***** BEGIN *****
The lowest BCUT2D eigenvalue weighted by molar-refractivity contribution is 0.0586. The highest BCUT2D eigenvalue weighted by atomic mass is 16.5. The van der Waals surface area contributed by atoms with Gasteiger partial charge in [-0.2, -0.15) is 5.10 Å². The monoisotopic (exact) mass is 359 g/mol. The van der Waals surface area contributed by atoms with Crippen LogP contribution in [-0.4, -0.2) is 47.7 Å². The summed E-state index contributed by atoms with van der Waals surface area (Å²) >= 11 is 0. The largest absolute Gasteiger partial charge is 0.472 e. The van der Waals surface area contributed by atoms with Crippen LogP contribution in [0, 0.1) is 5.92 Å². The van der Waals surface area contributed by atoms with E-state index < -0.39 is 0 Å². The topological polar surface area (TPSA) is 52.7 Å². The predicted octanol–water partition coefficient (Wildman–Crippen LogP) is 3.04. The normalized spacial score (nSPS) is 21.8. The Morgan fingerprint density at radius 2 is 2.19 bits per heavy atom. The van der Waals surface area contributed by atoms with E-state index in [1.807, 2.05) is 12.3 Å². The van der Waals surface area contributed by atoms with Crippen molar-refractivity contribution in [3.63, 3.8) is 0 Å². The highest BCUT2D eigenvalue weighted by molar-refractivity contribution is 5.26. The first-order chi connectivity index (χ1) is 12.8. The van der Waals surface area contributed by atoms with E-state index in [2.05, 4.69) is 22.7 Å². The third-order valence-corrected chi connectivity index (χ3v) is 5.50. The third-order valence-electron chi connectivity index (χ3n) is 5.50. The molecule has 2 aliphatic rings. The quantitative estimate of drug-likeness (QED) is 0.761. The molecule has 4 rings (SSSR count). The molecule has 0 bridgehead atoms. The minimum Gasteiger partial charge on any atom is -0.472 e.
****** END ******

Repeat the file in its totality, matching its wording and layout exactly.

The lowest BCUT2D eigenvalue weighted by molar-refractivity contribution is 0.0586. The highest BCUT2D eigenvalue weighted by atomic mass is 16.5. The van der Waals surface area contributed by atoms with Gasteiger partial charge in [-0.2, -0.15) is 5.10 Å². The monoisotopic (exact) mass is 359 g/mol. The van der Waals surface area contributed by atoms with Crippen LogP contribution in [-0.4, -0.2) is 47.7 Å². The summed E-state index contributed by atoms with van der Waals surface area (Å²) >= 11 is 0. The largest absolute Gasteiger partial charge is 0.472 e. The van der Waals surface area contributed by atoms with Crippen LogP contribution in [0, 0.1) is 5.92 Å². The van der Waals surface area contributed by atoms with E-state index < -0.39 is 0 Å². The topological polar surface area (TPSA) is 52.7 Å². The predicted octanol–water partition coefficient (Wildman–Crippen LogP) is 3.04. The normalized spacial score (nSPS) is 21.8. The Morgan fingerprint density at radius 2 is 2.19 bits per heavy atom. The van der Waals surface area contributed by atoms with E-state index in [1.807, 2.05) is 12.3 Å². The van der Waals surface area contributed by atoms with Crippen molar-refractivity contribution in [3.63, 3.8) is 0 Å². The highest BCUT2D eigenvalue weighted by molar-refractivity contribution is 5.26. The first-order chi connectivity index (χ1) is 12.8. The van der Waals surface area contributed by atoms with E-state index in [2.05, 4.69) is 22.7 Å². The third-order valence-corrected chi connectivity index (χ3v) is 5.50. The third-order valence-electron chi connectivity index (χ3n) is 5.50. The molecule has 2 aliphatic rings. The quantitative estimate of drug-likeness (QED) is 0.761. The molecule has 4 rings (SSSR count). The molecule has 0 bridgehead atoms. The minimum Gasteiger partial charge on any atom is -0.472 e.